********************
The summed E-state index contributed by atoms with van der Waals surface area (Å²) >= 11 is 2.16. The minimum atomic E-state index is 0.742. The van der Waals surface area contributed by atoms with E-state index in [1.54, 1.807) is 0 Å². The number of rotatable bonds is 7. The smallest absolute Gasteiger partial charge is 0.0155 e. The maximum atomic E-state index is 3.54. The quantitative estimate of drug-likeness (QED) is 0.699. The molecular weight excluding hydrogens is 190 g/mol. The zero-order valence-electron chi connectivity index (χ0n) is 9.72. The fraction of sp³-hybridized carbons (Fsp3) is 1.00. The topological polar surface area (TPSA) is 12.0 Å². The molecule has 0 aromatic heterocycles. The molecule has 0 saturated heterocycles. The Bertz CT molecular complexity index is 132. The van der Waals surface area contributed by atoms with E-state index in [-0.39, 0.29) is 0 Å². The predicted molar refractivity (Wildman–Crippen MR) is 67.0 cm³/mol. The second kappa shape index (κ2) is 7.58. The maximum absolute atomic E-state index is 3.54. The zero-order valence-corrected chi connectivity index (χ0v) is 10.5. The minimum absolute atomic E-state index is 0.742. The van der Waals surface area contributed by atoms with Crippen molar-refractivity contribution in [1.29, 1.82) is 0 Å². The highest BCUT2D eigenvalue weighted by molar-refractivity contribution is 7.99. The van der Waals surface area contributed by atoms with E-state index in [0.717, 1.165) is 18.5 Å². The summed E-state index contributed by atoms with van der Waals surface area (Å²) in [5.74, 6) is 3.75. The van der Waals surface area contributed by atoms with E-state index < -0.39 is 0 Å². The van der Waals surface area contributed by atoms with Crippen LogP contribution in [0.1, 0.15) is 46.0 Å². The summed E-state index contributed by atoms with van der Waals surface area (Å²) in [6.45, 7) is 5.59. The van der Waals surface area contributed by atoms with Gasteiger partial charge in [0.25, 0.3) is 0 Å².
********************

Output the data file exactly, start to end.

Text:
The summed E-state index contributed by atoms with van der Waals surface area (Å²) >= 11 is 2.16. The minimum atomic E-state index is 0.742. The van der Waals surface area contributed by atoms with E-state index in [1.54, 1.807) is 0 Å². The number of rotatable bonds is 7. The smallest absolute Gasteiger partial charge is 0.0155 e. The maximum atomic E-state index is 3.54. The quantitative estimate of drug-likeness (QED) is 0.699. The molecular weight excluding hydrogens is 190 g/mol. The zero-order valence-electron chi connectivity index (χ0n) is 9.72. The fraction of sp³-hybridized carbons (Fsp3) is 1.00. The topological polar surface area (TPSA) is 12.0 Å². The molecule has 0 aromatic heterocycles. The molecule has 0 saturated heterocycles. The Bertz CT molecular complexity index is 132. The van der Waals surface area contributed by atoms with E-state index in [-0.39, 0.29) is 0 Å². The predicted molar refractivity (Wildman–Crippen MR) is 67.0 cm³/mol. The second kappa shape index (κ2) is 7.58. The maximum absolute atomic E-state index is 3.54. The zero-order valence-corrected chi connectivity index (χ0v) is 10.5. The minimum absolute atomic E-state index is 0.742. The van der Waals surface area contributed by atoms with Crippen molar-refractivity contribution in [1.29, 1.82) is 0 Å². The highest BCUT2D eigenvalue weighted by molar-refractivity contribution is 7.99. The van der Waals surface area contributed by atoms with E-state index in [0.717, 1.165) is 18.5 Å². The summed E-state index contributed by atoms with van der Waals surface area (Å²) in [5.74, 6) is 3.75. The van der Waals surface area contributed by atoms with E-state index < -0.39 is 0 Å². The van der Waals surface area contributed by atoms with Crippen LogP contribution in [0.1, 0.15) is 46.0 Å². The summed E-state index contributed by atoms with van der Waals surface area (Å²) in [6.45, 7) is 5.59. The van der Waals surface area contributed by atoms with Gasteiger partial charge in [0.25, 0.3) is 0 Å².